[Chung Chan-seung] The collapse of trust: South Korea's true health care crisis
[KH Explains] Why doctors refuse to bend despite lack of public support
[KH Explains] What does Apple's dead car project mean for Samsung, Hyundai?
Yoon, Zuckerberg discuss AI, digital ecosystem in Seoul
Actor Lee Jae-wook vows legal action against malicious rumors
Interior minister renews calls for trainee doctors to return to work
Bitcoin soars to record high in Korea
[Graphic News] S. Korean children’s screen time 3 times WHO recommendation
S. Korea, US voice 'deep concern' over NK's definition of S. Korea as 'hostile' country
Police raid striking doctors' homes, offices, after deadline passes on return-to-work order
Is gluten Korea’s new food focus?
Gluten-free, wheat-free food gaining popularity in Korean marketBy Korea Herald
Published : Aug. 16, 2013 - 20:05
According to the Mayo Clinic’s website, a gluten-free diet omits all food containing gluten, a natural protein that can be found in wheat, barley, rye and triticale.
While a gluten-free diet originated primarily as a course of treatment for people diagnosed with celiac disease, it appears more people are cutting gluten or wheat from their diets because of theories that it is good for one’s health to eat less wheat or gluten.
Those theories seem to be influencing Korean consumers as well, signaling the spread of gluten-free and wheat-free trends to the Korean market.
This May, the Korean Society for Food Engineering organized a gluten-free product symposium and, two months before the symposium was held, major food service company OURHOME launched three varieties of gluten-free pasta.
While gluten-free products are not mainstream, ORGA Whole Foods, an eco-friendly groceries business, currently sells six imported, gluten-free products.
“We plan to continue to add to our range of imported products if we find the right match for Korean consumers,” an ORGA PR representative said.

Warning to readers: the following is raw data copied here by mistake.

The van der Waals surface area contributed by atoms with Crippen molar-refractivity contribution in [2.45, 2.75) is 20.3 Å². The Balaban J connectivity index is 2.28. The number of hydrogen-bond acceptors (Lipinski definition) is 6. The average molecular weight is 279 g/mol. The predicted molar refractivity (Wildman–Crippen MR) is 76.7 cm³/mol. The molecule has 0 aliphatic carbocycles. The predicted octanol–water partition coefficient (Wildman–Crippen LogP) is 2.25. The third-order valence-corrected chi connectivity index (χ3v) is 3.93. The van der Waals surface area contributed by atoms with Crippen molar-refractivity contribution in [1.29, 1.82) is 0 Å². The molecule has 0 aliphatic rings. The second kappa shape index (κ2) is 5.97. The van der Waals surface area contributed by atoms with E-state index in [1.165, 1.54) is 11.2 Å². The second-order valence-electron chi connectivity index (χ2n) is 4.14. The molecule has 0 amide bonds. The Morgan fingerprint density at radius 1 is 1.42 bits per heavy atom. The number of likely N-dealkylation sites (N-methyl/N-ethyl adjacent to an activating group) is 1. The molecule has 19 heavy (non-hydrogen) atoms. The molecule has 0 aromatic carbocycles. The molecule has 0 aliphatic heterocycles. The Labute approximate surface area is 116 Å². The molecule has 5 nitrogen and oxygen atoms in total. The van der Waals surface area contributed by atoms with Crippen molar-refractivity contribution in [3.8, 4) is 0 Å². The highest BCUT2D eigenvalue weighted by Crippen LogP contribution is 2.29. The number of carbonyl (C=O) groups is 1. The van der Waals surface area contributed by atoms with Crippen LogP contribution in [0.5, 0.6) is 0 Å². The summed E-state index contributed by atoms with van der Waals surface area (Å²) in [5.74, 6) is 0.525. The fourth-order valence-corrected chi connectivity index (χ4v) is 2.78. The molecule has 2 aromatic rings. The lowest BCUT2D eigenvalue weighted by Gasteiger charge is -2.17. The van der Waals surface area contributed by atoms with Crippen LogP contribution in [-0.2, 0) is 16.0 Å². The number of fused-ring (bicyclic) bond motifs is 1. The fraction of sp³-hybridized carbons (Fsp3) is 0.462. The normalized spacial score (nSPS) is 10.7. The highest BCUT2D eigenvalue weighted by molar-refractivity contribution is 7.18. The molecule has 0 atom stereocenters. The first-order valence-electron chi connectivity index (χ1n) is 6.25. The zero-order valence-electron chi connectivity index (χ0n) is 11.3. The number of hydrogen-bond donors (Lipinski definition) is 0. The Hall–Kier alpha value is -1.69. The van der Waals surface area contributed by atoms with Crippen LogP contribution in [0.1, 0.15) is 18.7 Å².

Gluten-free products can also be found in department stores, and Shinsegae Department Store’s bakery might be jumping into the gluten-free baked goods market in the near future.
Though the bakery does not produce or carry gluten-free goods at the moment, Shinsegae Department Store bakery buyer Cho Chang-hee said, “With increasingly info-savvy, health- and diet-conscious consumers giving gradual rise to the need for gluten-free products we have future plans to develop such goods.”
All of this signals the potential for the growth of the market for gluten-free and wheat-free, food.
“Until recently, interest in gluten-free products here was practically zero when compared to overseas markets,” said OURHOME product manager Jung Soon-ah. “To get gluten-free goods, consumers had to purchase them from overseas sites and the like.”
That has changed somewhat, but why?
In Jung’s opinion, the introduction of Western eating patterns has led to increased wheat consumption, giving rise to illnesses that may be wheat-related.
“This in turn is peaking interest in gluten-free food,” said Jung.
Jung went on to predict that current “well-being” and “healing” trends will further spur the growth of Korea’s gluten-free market.
The Korean Society of Natural Medicine president Seo Jae-gul also pinpoints a Western diet as one of the reasons behind the gluten-free diet.
Seo, who is chief doctor at Pomona Clinic, states that consumption of processed food, Western eating patterns, environmental pollution and, in his opinion, the consumption of gluten, in particular, act as contributing factors to the increase in autoimmune diseases like type 1 diabetes and lupus. He recommends a gluten-free diet to patients he treats that are diagnosed with such illnesses.